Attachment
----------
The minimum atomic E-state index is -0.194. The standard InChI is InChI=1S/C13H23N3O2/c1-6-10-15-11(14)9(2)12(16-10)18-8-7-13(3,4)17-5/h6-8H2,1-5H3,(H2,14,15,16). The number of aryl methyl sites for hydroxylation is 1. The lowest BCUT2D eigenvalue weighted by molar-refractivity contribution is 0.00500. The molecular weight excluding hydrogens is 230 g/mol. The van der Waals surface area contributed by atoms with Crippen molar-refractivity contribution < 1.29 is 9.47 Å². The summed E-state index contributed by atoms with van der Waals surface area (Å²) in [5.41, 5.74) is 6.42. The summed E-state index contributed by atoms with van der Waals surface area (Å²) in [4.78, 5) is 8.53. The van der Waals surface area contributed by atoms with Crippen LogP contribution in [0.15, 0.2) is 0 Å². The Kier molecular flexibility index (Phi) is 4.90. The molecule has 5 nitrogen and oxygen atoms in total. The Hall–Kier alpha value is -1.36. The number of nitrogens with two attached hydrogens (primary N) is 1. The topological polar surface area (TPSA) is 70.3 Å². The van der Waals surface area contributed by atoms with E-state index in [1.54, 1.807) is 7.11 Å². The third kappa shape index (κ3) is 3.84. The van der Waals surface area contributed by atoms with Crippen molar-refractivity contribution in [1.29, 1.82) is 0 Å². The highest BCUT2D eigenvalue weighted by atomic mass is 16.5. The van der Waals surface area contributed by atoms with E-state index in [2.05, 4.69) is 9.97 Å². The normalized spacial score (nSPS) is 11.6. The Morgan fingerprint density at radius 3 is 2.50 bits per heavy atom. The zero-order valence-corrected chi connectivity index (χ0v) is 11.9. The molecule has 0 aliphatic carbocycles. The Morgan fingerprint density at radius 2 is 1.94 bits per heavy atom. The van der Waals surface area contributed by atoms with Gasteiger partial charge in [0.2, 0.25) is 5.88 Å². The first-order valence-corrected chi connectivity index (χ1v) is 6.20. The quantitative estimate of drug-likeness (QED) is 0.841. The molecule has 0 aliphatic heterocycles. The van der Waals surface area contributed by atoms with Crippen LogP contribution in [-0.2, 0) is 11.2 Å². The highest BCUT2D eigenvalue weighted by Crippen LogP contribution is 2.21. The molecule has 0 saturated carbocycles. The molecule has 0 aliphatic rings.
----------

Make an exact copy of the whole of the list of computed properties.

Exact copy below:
The minimum atomic E-state index is -0.194. The standard InChI is InChI=1S/C13H23N3O2/c1-6-10-15-11(14)9(2)12(16-10)18-8-7-13(3,4)17-5/h6-8H2,1-5H3,(H2,14,15,16). The number of aryl methyl sites for hydroxylation is 1. The lowest BCUT2D eigenvalue weighted by molar-refractivity contribution is 0.00500. The molecular weight excluding hydrogens is 230 g/mol. The van der Waals surface area contributed by atoms with Crippen molar-refractivity contribution < 1.29 is 9.47 Å². The summed E-state index contributed by atoms with van der Waals surface area (Å²) in [5.41, 5.74) is 6.42. The summed E-state index contributed by atoms with van der Waals surface area (Å²) in [4.78, 5) is 8.53. The van der Waals surface area contributed by atoms with Crippen LogP contribution in [0.15, 0.2) is 0 Å². The Kier molecular flexibility index (Phi) is 4.90. The molecule has 5 nitrogen and oxygen atoms in total. The Hall–Kier alpha value is -1.36. The number of nitrogens with two attached hydrogens (primary N) is 1. The topological polar surface area (TPSA) is 70.3 Å². The van der Waals surface area contributed by atoms with E-state index in [1.54, 1.807) is 7.11 Å². The third kappa shape index (κ3) is 3.84. The van der Waals surface area contributed by atoms with Crippen molar-refractivity contribution in [1.29, 1.82) is 0 Å². The highest BCUT2D eigenvalue weighted by atomic mass is 16.5. The van der Waals surface area contributed by atoms with E-state index in [2.05, 4.69) is 9.97 Å². The normalized spacial score (nSPS) is 11.6. The Morgan fingerprint density at radius 3 is 2.50 bits per heavy atom. The zero-order valence-corrected chi connectivity index (χ0v) is 11.9. The molecule has 0 aliphatic carbocycles. The Morgan fingerprint density at radius 2 is 1.94 bits per heavy atom. The van der Waals surface area contributed by atoms with Gasteiger partial charge in [0.2, 0.25) is 5.88 Å². The first-order valence-corrected chi connectivity index (χ1v) is 6.20. The quantitative estimate of drug-likeness (QED) is 0.841. The molecule has 0 aliphatic heterocycles. The van der Waals surface area contributed by atoms with Crippen LogP contribution in [-0.2, 0) is 11.2 Å². The highest BCUT2D eigenvalue weighted by Crippen LogP contribution is 2.21. The molecule has 0 saturated carbocycles. The molecule has 0 aliphatic rings.